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Discussion in 'Et Cetera, Et Cetera' started by MisterMark, Dec 29, 2008.
Be honest. It's an anonymous poll, after all.
Comments are welcomed, of course.
The poll is so anonymous you forgot to post it.:biggrin1:
No, I didn't. :biggrin1:
When you post a poll, the question gets posted first, and then you have to create the poll separately.
Homosexuality. I hear it used with negative connotations a lot, but I tire of trying to correct/open the mind of everyone I hear using it that way. (Often, considering my generation.)
Usage that has always puzzled me is why many people(homosexuals included), will say "a gay" rather than "a gay person" or "the gays" rather than "people who are gay". It just serves to emphasise any potential discrimination and allow a person's sexuality to be defining, in my opinion.
When I hear the word "gay", I think of Mister Mark.
It depends upon the timing. Sometimes I think of homosexuals and sometimes I think of happy-it all depends where my mind is, what's going on at the time, where I am and who I am with.
(I did not vote in the poll; since, two answers-the first two-hold equal weight for me.)
It depends on how it is used. In the 1920's it meant happy. When kids say "that is so gay' they mean "lame". The word by itself means a gay person to me.
What he said^
Yeah, "a gay" seems to have become almost common now. I remember ten years ago when it was considered insulting to even refer to "the gays". It's a dehumanizing way to refer to gay people, but I'm sure that that was the intention of those who first started putting an article in front of "gay" or "gays".
You never hear people talk about "a straight", do you...
I was looking for the primary definition as you see it in 2008, so your last sentence is what I was after. Thanks.
Well I think there is a double standard here, because I find it equally disappointing to hear straight people called "Breeders" by gay people.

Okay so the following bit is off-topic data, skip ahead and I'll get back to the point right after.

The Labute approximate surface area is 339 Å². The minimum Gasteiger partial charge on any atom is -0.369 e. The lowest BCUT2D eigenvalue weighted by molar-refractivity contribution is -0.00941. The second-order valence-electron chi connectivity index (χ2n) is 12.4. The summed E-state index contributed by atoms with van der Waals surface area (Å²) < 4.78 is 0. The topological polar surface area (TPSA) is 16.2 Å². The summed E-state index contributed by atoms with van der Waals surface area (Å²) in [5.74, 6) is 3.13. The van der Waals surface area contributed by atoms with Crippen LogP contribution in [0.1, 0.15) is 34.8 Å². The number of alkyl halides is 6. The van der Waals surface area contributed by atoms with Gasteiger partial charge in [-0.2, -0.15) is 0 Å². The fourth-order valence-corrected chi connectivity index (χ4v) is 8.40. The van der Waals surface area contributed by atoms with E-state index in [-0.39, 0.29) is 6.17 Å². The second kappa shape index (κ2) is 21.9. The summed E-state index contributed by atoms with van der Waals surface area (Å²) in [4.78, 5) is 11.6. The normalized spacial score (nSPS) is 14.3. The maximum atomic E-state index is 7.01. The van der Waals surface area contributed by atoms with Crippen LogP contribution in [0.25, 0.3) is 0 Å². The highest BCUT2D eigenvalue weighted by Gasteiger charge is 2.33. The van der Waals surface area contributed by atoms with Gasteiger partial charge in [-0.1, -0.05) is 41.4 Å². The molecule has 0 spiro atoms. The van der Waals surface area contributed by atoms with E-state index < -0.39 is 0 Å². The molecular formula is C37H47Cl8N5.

Your third definition is now well-established in British teen slang - I don't know whether it is so used in the US also. This new usage suggests that homophobia is alive and kicking in the teenage group.
What's the double standard? I was talking about calling someone "a gay" versus "a straight"?
If you want to get into slurs for homosexuals versus heterosexuals, there's a LOT more slurs for homosexuals than heterosexuals.
Yeah, I tend to think that it's died down a bit here in the U.S. over the past year.
I was reading comments on a Guardian news article about this very topic, and I couldn't believe that 90% of the comments were things like, "Quit whining" and "Get over it". I used to think of the Brits as more respectful to gays than Americans are, but I'm not so sure now.
We've also had campaigns in schools and on American TV to encourage people to not sue "gay" as a slur. I don't know if you've had anything like that in Britain, but it sounds like you haven't.
pretty simple, I'm gay and even when I call something gay it just means it's dumb or silly lol Doesn't always have to actually refer to gay people
And I am equally discouraged that anyone feels the need to use any of them whether it is someone's life style, religion or skin color.
For me gay is happy and light and fun. But I can also use it to refer to my mother even though that technically is incorrect I suppose.
When I was growing up, the word mainly meant happy and carefree. It was hijacked to describe hickboy when he would masquerade as Matilda Pickerell.
Personally, I would think either cheerful or homosexual, but listening to todays youth, it seems that 'gay' has morphed into a pejorative. There was an extensive thread about this last February.
''Gay'' as a bad word.
Gay means Gay in Paris.